So we are both cardiologists and in our department indeed, we implemented a system to start therapy but with respect to diabetes, this patient has retinopathy. There's some more things to do. So how do you in a practical way interact with our colleagues from the diabetes field? Because I think this patient needs a complementary approach. And this is very important and that's another point which we can address. Because if you have retinopathy in a proliferative way, you want to make sure you don't lower HbA-1c too drastically and too fast. So it's important to include all your colleagues, and in this case, especially, also the eye doctors, because you want to have a slow decrease of blood glucose in this patient, because otherwise you have some danger for the eye, which you definitely want to avoid and otherwise, it's always good to have conversations with your colleagues and also obviously with the endocrinologist to make sure we all pull on the same string to make sure we reach what we want, which is reduction of cardiovascular risk.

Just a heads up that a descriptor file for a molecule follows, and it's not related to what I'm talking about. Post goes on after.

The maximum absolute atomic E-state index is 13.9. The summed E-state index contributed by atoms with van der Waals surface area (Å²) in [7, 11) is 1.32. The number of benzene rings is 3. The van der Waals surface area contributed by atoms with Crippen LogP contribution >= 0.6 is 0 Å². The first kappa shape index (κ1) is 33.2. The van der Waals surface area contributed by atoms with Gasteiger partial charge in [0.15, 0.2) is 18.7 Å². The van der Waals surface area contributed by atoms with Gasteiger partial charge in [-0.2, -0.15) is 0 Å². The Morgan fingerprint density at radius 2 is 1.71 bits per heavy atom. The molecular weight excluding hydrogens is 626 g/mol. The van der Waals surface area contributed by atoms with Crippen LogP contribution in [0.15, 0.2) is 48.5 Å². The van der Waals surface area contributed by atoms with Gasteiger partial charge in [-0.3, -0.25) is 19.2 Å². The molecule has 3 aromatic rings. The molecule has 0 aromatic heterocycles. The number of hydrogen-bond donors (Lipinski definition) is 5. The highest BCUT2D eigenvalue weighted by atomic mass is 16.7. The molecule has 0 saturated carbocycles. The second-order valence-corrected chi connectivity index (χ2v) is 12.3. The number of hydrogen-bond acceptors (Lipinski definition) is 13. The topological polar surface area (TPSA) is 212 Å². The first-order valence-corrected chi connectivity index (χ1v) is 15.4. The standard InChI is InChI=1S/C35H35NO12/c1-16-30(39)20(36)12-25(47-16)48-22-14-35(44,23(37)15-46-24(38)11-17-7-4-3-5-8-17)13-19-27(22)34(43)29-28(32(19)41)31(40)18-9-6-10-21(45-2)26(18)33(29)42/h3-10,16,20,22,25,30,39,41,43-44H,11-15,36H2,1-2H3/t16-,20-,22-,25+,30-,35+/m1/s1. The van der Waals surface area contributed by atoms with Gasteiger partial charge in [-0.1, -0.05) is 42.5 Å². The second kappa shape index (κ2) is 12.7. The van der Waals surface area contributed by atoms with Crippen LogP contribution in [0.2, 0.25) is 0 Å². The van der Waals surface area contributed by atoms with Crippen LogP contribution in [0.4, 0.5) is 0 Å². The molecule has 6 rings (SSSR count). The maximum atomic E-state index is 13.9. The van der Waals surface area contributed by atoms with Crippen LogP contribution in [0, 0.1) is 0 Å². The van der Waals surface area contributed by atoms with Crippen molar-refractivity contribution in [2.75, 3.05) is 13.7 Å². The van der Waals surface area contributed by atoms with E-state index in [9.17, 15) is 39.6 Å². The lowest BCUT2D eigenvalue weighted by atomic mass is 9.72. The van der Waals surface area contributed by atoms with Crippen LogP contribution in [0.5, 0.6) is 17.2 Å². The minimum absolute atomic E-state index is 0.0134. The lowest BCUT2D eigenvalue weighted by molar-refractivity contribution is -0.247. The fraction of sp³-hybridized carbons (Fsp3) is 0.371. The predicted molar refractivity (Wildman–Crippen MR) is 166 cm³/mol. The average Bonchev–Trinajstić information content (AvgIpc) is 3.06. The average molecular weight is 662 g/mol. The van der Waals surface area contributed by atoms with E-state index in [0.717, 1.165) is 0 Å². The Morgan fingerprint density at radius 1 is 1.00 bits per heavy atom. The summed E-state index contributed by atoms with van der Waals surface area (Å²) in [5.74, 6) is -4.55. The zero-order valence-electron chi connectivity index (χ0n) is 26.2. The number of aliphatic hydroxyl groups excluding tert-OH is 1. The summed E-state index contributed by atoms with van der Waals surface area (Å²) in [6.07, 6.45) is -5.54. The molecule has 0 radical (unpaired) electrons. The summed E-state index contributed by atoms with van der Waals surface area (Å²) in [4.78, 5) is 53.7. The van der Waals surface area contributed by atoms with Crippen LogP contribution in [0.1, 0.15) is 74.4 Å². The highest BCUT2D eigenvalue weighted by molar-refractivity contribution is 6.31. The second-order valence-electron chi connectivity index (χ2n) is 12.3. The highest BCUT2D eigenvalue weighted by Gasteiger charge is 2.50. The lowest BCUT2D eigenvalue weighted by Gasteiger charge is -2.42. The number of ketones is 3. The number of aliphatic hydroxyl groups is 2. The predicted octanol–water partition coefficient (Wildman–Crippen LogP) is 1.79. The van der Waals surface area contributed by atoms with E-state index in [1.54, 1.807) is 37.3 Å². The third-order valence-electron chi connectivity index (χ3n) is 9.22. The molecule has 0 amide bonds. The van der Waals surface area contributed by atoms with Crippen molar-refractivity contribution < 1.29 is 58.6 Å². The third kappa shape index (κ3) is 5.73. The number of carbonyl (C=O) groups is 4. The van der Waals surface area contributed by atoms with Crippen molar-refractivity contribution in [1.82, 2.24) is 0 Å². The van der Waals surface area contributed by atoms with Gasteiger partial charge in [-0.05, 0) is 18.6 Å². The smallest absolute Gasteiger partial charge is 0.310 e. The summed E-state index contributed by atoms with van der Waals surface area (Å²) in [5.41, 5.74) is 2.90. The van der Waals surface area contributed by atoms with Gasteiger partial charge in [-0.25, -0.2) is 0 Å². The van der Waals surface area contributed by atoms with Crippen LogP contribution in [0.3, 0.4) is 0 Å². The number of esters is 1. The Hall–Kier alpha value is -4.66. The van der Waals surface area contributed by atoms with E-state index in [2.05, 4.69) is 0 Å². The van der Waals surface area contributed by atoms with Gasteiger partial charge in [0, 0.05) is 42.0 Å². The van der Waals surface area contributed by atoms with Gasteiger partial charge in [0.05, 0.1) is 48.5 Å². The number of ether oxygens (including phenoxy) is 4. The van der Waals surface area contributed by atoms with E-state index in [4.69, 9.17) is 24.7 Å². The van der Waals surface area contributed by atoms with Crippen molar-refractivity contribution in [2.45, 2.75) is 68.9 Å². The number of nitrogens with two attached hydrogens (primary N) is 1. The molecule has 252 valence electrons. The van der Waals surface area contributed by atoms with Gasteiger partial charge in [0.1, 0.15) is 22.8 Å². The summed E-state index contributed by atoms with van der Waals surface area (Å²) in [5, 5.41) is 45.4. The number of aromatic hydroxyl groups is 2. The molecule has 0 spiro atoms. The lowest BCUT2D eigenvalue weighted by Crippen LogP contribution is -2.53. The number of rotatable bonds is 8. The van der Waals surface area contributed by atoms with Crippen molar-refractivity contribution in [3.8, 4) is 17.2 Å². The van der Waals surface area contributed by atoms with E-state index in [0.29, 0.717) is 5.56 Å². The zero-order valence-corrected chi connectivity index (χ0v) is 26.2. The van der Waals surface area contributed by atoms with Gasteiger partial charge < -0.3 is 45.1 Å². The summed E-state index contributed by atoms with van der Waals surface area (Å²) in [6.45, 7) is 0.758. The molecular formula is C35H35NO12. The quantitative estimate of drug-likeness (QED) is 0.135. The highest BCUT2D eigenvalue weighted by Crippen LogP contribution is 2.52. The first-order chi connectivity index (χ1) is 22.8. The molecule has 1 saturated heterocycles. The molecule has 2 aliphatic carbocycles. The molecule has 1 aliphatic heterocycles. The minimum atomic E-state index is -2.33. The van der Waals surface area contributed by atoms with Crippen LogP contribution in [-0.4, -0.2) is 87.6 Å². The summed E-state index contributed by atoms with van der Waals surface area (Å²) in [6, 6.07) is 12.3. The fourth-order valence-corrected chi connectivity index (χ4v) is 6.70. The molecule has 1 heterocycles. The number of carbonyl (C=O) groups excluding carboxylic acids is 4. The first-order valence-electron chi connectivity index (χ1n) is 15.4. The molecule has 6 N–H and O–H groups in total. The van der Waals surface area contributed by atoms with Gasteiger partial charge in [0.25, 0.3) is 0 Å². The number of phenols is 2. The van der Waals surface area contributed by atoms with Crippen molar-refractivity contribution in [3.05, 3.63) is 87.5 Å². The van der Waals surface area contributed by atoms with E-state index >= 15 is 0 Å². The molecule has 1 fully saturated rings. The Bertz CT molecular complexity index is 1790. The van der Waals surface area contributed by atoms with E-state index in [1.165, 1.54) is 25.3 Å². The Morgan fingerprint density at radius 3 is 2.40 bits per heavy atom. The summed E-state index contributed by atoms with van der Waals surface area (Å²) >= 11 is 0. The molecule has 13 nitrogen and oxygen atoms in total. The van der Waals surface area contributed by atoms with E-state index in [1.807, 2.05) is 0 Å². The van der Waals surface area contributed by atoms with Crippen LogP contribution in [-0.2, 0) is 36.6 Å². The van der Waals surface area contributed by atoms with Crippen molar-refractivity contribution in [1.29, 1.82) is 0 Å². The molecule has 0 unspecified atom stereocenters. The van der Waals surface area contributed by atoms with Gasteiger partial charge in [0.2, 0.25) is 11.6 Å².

Michael thanks a lot for presenting the case and for the discussion. I'd like to thank you for your interest in this online format. Thank you very much. Thank you very much, it was my pleasure.
Prof. Nikolaus Marx, Professor of Medicine / Cardiology, Head of Department of Internal Medicine I, Cardiology, Angiology, and Intensive Care Medicine, University Hospital Aachen, Germany.
Prof. Michael Lehrke, Department of Internal Medicine I, University Hospital Aachen, Germany.
This recording was independently developed under auspices of PACE-cme. The views expressed in this recording are those of the individual presenter and do not necessarily reflect the views of PACE-cme.
Funding for this educational program was provided by an unrestricted educational grant received from Novo Nordisk.
This educational activity is intended for an international audience of non-US and non-UK HCPs